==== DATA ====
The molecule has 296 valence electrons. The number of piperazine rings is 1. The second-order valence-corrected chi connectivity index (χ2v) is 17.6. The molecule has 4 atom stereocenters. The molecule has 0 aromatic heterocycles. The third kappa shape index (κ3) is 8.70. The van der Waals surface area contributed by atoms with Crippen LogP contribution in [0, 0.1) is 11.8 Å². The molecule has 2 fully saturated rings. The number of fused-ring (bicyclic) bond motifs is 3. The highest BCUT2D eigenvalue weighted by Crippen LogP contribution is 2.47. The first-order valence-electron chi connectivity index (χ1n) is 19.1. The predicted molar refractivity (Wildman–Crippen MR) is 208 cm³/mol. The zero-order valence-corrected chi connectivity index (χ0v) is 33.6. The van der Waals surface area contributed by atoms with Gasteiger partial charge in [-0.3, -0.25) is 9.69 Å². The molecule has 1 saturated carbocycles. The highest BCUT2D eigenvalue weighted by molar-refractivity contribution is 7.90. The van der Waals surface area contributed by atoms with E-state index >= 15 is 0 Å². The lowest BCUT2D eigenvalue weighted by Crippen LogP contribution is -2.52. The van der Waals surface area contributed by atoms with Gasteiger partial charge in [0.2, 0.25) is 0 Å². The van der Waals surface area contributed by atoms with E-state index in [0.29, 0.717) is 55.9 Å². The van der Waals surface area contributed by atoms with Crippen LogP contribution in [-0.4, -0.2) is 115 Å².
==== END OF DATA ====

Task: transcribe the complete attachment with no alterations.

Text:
The molecule has 296 valence electrons. The number of piperazine rings is 1. The second-order valence-corrected chi connectivity index (χ2v) is 17.6. The molecule has 4 atom stereocenters. The molecule has 0 aromatic heterocycles. The third kappa shape index (κ3) is 8.70. The van der Waals surface area contributed by atoms with Crippen LogP contribution in [0, 0.1) is 11.8 Å². The molecule has 2 fully saturated rings. The number of fused-ring (bicyclic) bond motifs is 3. The highest BCUT2D eigenvalue weighted by Crippen LogP contribution is 2.47. The first-order valence-electron chi connectivity index (χ1n) is 19.1. The predicted molar refractivity (Wildman–Crippen MR) is 208 cm³/mol. The zero-order valence-corrected chi connectivity index (χ0v) is 33.6. The van der Waals surface area contributed by atoms with Gasteiger partial charge in [-0.3, -0.25) is 9.69 Å². The molecule has 1 saturated carbocycles. The highest BCUT2D eigenvalue weighted by molar-refractivity contribution is 7.90. The van der Waals surface area contributed by atoms with E-state index >= 15 is 0 Å². The lowest BCUT2D eigenvalue weighted by Crippen LogP contribution is -2.52. The van der Waals surface area contributed by atoms with Gasteiger partial charge in [0.2, 0.25) is 0 Å². The van der Waals surface area contributed by atoms with E-state index in [0.29, 0.717) is 55.9 Å². The van der Waals surface area contributed by atoms with Crippen LogP contribution in [-0.4, -0.2) is 115 Å².